A new report from AARP shows that the majority of boomers (age 45-64) in Washington state are worried about their future finances in retirement.
In the report, over half of respondents reported anxiety when thinking about their future finances, with women (64%) reporting a significantly higher level of anxiety than men (48%). Many of the respondents who reported they were anxious about retirement had less than $200K in retirement savings.
Four out of five respondents also wish they had saved more money for their retirement years, but many of them reported a lack of extra money to put toward savings. More than half said their reason for not saving more for retirement was “I don’t earn enough to save more,” “I can’t afford to save more,” or “I’m paying down debts.” More than one-third reported high medical costs as a reason they haven’t saved enough.
Perhaps one explanation for the high degree of retirement anxiety is a lack of access to workplace retirement savings plans. The report shows that just four in ten are contributing to a workplace savings plan such as a 401k or 403b. Fewer than half have a personal IRA or investments in the stock market.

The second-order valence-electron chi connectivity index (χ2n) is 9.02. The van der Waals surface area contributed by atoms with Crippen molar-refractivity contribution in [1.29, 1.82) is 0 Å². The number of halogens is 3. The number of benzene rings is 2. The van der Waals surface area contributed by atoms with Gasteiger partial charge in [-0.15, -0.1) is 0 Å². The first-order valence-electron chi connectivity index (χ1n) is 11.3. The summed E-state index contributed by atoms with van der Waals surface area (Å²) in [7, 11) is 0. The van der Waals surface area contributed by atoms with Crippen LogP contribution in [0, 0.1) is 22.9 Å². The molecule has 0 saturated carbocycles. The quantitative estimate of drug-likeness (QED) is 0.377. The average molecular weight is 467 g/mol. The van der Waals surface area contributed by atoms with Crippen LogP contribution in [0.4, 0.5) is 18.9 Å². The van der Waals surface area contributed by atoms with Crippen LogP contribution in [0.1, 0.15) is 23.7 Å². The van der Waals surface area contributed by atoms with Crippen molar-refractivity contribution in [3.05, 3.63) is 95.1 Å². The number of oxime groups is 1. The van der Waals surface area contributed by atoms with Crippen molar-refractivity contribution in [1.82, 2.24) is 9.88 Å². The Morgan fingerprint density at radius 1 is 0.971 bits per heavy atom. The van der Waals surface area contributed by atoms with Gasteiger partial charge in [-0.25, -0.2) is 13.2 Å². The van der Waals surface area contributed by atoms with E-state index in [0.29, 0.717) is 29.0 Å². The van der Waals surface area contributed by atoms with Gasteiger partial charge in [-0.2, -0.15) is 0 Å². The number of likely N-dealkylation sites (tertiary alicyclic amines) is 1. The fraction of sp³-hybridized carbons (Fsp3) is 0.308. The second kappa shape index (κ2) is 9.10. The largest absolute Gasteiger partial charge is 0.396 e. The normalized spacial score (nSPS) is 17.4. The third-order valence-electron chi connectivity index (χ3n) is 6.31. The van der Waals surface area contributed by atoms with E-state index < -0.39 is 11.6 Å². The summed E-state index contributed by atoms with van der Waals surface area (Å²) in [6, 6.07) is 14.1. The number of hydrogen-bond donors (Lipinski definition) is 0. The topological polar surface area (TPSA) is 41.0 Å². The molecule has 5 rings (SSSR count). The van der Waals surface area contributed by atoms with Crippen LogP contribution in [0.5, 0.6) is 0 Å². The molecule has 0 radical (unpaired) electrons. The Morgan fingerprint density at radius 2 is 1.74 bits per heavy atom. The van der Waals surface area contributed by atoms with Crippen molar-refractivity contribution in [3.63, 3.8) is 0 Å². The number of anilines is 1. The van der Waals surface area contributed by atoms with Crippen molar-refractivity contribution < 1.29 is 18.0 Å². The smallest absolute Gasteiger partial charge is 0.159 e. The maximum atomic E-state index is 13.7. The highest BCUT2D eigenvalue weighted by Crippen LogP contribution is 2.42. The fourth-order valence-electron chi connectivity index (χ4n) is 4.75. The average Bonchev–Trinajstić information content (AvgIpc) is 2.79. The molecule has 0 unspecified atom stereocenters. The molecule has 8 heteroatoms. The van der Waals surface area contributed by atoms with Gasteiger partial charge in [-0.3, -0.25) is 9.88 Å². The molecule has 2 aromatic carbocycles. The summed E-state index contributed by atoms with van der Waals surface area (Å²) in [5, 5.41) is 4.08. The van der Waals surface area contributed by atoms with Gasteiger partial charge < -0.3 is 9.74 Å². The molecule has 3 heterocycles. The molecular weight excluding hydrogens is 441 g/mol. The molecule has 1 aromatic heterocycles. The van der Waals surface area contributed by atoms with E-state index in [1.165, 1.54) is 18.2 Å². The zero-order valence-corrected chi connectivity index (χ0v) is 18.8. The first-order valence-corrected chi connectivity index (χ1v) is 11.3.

The likelihood of saving for retirement – and perhaps access to a workplace retirement plan – is related to educational attainment. Half of those with a four degree reported contributing to a workplace savings plan, compared to just 29% of high school graduates or less. It would also appear saving for retirement is directly related to one’s financial ability: 55% of those earning more than $75K put money away via a workplace plan, compared to 4% of those earning <$25K.
It’s clear that middle class retirement security is in jeopardy as guaranteed pensions disappear and wild swings in the stock market wreak havoc on the savings of those nearing retirement age. Restoring a sense of financial security to retirees and near-retirees starts with shoring up Social Security by eliminating the exemption on income above $113,700 (scrap the cap), and ensuring proposals to cut benefits and further raise the retirement age are tossed in the dumpster of terrible policy proposals.
Social Security didn’t miss a payment during the depths of the recession or make bad investments that left retired seniors with pennies on the dollar. Social Security works, and it’s well past time we expand and improve it.